Nation States' Espionage and Counterespionage
An overview of the 2007 Global Economic Espionage Landscape
By Christopher Burgess
April 21, 2008 — CSO —
Newspapers around the world regularly cover the leveling of the global playing field, often called "the global marketplace," and highlight the entrance of vibrant, new cultures and economies into the entrepreneurial mix. In effect, more and more of our fellow citizens around the world are developing increasing amounts of new and exciting intellectual property and applying this intellect in ways never before imagined.
Thanks to readily available infrastructure, individuals, companies and the countries and economies to which they contribute are able and universally welcomed to step up and participate. In a level playing field, these entrepreneurs compete with the ideas and capabilities of others, not locally, but globally. That's the good news.
Unfortunately, not a month passed in 2007 without a reference to intellectual property theft or a revelation that IP theft was being sponsored by a nation-state. More frequently, we hear of yet another government condoning, encouraging and creating a mandate for its national intelligence and security resources to steal intellectual property for competitive and national advantage.
At the same time, numerous governments have struck alarm bells, warning their citizens to protect themselves—"The thieves are coming!" they say. These warnings of nation-state-sponsored activities in the realm of industrial espionage have truly reached critical levels within the developed world, and the warnings are applicable to all nations, industrial sectors and companies, not just those that have stepped forward and accepted the political risk of calling out the unsavory activities taking place in the marketplace.
These pronouncements are quickly followed by yet another government setting up a new or improved counterintelligence or counterespionage entity to protect their country's interests in the public and private sectors from these self-pronounced and empowered nations whose intelligence apparatus are targeting the intellectual properties of the world's corporations.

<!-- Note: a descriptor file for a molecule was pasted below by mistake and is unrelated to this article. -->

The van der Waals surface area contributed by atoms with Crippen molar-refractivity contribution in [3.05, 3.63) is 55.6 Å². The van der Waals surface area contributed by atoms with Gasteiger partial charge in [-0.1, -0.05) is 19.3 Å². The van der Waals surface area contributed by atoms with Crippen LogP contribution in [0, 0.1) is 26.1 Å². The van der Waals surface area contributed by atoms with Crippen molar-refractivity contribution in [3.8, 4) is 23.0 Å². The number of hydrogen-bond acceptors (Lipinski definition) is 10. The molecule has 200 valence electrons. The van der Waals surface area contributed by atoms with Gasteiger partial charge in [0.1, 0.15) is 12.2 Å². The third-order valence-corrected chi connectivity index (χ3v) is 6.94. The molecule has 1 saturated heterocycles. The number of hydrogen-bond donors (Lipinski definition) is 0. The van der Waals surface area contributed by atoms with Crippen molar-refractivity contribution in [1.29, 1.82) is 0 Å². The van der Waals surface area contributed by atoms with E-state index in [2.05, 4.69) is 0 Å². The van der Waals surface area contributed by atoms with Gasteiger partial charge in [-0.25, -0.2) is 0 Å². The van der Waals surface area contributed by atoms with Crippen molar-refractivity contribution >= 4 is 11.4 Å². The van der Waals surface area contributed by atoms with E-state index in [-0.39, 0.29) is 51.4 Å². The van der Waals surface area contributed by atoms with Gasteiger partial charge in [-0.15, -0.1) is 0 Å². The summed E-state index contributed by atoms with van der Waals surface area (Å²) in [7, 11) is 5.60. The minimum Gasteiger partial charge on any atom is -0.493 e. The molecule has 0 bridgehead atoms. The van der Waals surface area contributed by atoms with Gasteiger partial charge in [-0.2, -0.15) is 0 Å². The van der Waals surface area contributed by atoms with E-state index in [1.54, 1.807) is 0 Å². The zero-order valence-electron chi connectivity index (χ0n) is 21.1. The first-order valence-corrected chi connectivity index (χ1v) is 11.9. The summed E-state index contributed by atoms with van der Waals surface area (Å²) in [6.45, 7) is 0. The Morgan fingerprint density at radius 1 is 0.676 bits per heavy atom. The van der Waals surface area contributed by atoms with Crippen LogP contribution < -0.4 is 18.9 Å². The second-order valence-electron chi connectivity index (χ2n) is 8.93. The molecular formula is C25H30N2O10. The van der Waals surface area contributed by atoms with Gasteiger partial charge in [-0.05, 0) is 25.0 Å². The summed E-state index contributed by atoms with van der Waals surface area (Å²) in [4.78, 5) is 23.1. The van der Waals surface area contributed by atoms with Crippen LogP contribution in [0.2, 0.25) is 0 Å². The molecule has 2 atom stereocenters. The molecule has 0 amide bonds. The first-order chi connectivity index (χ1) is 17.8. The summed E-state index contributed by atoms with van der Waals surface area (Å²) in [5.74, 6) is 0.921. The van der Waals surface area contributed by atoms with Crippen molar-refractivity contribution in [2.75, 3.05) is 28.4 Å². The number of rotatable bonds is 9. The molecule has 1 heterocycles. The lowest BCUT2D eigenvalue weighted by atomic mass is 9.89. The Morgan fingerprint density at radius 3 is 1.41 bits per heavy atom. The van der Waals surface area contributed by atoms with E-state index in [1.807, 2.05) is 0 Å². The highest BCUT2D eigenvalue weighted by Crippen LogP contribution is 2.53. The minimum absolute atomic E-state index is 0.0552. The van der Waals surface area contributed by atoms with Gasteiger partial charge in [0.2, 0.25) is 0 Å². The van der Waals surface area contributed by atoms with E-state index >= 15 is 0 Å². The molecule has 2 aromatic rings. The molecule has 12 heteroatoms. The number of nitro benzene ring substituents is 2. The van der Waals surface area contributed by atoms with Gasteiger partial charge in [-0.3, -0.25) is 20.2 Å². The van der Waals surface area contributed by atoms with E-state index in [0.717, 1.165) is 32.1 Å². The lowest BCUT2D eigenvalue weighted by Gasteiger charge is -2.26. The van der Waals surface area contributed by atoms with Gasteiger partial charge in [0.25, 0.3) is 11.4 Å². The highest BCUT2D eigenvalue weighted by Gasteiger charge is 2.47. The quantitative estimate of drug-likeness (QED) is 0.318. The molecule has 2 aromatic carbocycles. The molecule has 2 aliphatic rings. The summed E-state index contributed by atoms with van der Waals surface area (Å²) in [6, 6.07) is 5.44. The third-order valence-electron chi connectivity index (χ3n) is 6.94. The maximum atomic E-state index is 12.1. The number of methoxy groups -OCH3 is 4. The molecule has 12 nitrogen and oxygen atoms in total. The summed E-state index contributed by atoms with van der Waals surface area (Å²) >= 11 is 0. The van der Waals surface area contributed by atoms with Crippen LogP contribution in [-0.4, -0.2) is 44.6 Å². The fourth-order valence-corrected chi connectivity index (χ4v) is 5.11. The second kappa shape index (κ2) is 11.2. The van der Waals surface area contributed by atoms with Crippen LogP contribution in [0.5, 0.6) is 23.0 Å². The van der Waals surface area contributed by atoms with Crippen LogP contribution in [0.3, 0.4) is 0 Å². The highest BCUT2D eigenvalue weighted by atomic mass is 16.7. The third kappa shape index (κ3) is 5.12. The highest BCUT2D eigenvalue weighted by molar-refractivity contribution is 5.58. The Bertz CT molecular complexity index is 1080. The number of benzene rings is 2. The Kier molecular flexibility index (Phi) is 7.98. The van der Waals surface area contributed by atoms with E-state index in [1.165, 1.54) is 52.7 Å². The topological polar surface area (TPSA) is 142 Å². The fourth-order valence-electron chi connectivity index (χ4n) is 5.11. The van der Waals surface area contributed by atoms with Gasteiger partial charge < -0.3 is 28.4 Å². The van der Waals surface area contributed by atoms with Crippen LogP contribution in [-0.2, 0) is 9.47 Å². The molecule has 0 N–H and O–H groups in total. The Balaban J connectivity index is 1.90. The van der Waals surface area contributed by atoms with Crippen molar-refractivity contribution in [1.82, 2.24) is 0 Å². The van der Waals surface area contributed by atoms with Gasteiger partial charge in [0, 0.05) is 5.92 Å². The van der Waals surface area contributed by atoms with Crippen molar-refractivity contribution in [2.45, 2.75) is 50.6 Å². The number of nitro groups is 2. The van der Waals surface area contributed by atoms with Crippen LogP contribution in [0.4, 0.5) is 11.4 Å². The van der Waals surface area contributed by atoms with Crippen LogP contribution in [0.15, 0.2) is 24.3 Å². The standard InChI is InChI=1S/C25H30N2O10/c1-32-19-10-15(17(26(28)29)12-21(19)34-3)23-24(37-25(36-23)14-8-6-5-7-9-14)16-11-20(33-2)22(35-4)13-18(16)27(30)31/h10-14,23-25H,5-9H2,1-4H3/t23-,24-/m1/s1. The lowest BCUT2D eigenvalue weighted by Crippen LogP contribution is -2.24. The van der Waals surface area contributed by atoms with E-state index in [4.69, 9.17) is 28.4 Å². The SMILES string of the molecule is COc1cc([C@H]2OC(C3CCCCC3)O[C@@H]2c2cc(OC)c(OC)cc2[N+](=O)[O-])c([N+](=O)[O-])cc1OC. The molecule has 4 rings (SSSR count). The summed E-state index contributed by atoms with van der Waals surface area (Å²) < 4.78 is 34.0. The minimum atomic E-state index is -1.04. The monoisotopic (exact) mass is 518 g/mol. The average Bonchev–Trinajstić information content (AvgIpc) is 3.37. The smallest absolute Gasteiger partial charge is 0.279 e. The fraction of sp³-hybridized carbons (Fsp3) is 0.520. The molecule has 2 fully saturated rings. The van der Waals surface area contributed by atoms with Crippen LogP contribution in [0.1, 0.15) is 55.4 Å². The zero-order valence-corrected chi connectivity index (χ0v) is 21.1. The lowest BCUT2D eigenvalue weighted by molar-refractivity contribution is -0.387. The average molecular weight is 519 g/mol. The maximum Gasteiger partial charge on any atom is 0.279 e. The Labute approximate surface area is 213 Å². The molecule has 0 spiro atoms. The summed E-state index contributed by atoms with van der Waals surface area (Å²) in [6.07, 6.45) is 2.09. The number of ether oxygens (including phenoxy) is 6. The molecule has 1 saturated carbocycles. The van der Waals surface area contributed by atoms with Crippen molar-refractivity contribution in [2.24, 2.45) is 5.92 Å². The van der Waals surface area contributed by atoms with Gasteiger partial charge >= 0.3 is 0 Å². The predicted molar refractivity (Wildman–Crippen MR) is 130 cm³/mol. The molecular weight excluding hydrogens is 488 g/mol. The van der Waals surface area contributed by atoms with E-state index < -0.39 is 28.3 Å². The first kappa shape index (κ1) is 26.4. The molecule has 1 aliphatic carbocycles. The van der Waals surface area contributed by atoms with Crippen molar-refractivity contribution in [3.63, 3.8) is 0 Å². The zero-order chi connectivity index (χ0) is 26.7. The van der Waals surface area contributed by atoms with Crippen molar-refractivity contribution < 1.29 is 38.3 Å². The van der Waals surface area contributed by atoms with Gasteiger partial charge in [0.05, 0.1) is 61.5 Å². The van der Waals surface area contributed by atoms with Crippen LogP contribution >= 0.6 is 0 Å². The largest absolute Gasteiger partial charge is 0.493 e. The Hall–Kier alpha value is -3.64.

The playing field is crowded with actors both new and old. Amazingly, the combined level of activity exceeds any level previously encountered, including the apex of the Cold War, when geopolitical and ideological battle lines truly existed. It is the enhancement of the global communications infrastructure that has in essence leveled this playing field of industrial espionage, for all the nation states.
Now, more than eight years since the climax of the Cold War, the threat of industrial and economic espionage has percolated once again to the forefront, and the tools of the intelligence collector are again being dusted off and put to use, as nations make use of what is referred to as the "second oldest profession." They are willing to make the political decision to support their indigenous corporations and companies with the provision of competitors' intellectual property the old-fashioned way—they will just take it.
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